If you want to display hierarchical data in a compact visual, you can use a treemap chart. In Microsoft Excel, you can create and customize a treemap in just minutes. We’ll show you how.
About Treemap Charts
As mentioned, treemaps are intended to work with hierarchical data, and this data has one-to-many relationships. Treemaps are a good tool for displaying things like best-selling products, location population, regional sales, and similar parent-child structured data.
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A treemap uses nested, colored rectangles which you can think of as the branches. Every item in the dataset is represented by a rectangle and the sizes of each correlate to the number data.
The benefits of a treemap include an easy way to spot patterns, similarities, and anomalies, and a structured method of showing pieces of a whole. The compactness of a treemap also makes it an unobtrusive visual in your spreadsheet.
How to Create a Treemap in Excel
The best way to organize the data for your treemap is to start with the main category or parent in the first column. Then, add the subcategories, subsequent items, and number data in the columns to the right.
As an example, we’ll use a simple three-column dataset. We have our best-selling products which are categorized by type in the first column. The products within each category are in the second column. And finally, our units sold are in the third column.
Select the data for the chart and head to the Insert tab. Click the “Hierarchy” drop-down arrow and select “Treemap.”
The chart will immediately display in your spreadsheet. And you can see how the rectangles are grouped within their categories along with how the sizes are determined.
In the screenshot below, you can see the largest product sold, Accessories > Cap, and the smallest, Shoes > Sandals.
Next, you can make some changes to the appearance, move or resize the chart, and give it a title.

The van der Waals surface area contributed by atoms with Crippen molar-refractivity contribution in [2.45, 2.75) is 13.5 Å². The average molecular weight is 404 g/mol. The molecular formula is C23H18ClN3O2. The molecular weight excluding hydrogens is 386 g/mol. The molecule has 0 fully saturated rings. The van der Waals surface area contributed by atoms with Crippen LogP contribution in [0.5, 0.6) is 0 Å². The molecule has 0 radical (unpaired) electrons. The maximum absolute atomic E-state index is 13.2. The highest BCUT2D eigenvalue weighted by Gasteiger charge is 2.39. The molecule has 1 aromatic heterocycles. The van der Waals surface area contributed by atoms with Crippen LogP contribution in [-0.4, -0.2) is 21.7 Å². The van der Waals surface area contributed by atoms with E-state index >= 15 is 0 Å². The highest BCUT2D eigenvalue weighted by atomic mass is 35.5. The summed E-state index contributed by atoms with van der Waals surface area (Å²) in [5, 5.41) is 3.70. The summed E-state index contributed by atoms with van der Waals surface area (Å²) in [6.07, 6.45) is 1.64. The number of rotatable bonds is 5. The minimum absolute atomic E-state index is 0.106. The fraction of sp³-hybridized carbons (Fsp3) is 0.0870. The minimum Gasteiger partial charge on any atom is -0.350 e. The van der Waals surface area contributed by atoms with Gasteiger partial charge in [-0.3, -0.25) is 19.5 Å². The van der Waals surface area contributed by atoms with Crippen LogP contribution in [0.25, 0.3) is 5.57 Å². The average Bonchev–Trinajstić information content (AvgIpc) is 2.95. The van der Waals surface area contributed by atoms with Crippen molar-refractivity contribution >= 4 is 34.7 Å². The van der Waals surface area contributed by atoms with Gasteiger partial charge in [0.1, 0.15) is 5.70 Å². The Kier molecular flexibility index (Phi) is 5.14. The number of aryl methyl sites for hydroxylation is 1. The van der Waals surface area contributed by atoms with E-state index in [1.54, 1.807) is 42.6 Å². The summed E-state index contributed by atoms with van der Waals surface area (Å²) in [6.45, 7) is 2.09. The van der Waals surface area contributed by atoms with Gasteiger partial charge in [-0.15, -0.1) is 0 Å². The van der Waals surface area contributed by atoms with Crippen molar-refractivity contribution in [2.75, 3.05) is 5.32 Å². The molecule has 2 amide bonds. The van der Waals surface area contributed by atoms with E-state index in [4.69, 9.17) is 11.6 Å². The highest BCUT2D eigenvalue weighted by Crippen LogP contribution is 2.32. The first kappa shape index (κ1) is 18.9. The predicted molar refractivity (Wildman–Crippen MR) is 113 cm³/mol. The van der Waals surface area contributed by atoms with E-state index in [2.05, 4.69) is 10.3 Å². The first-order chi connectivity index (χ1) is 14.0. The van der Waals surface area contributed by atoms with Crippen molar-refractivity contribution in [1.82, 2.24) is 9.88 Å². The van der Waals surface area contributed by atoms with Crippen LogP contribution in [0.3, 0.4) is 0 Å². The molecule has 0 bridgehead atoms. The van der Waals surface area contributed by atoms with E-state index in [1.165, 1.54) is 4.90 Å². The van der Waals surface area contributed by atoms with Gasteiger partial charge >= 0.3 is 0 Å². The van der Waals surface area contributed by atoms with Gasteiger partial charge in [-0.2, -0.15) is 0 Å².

How to Customize a Treemap in Excel
The best place to start customizing your treemap is by giving it a title. By default, the name is Chart Title. Simply click that text box and enter a new name.
Next, you can select a style, color scheme, or different layout for the treemap. Select the chart and go to the Chart Design tab that displays. Use the variety of tools in the ribbon to customize your treemap.
For fill and line styles and colors, effects like shadow and 3-D, or exact size and proportions, you can use the Format Chart Area sidebar. Either right-click the chart and pick “Format Chart Area” or double-click the chart to open the sidebar.
On Windows, you’ll see two handy buttons on the right of your chart when you select it. With these, you can add, remove, and reposition Chart Elements. And you can pick a style or color scheme with the Chart Styles button.
To move your chart to a new spot on your sheet, simply select it, then drag and drop it where you want it. To resize the chart, you can drag inward or outward from a corner or edge.
Charts are super visuals that can help display your data in easy-to-read ways for your audience. So, you might also consider creating a waterfall chart or a Pareto chart in Microsoft Excel.
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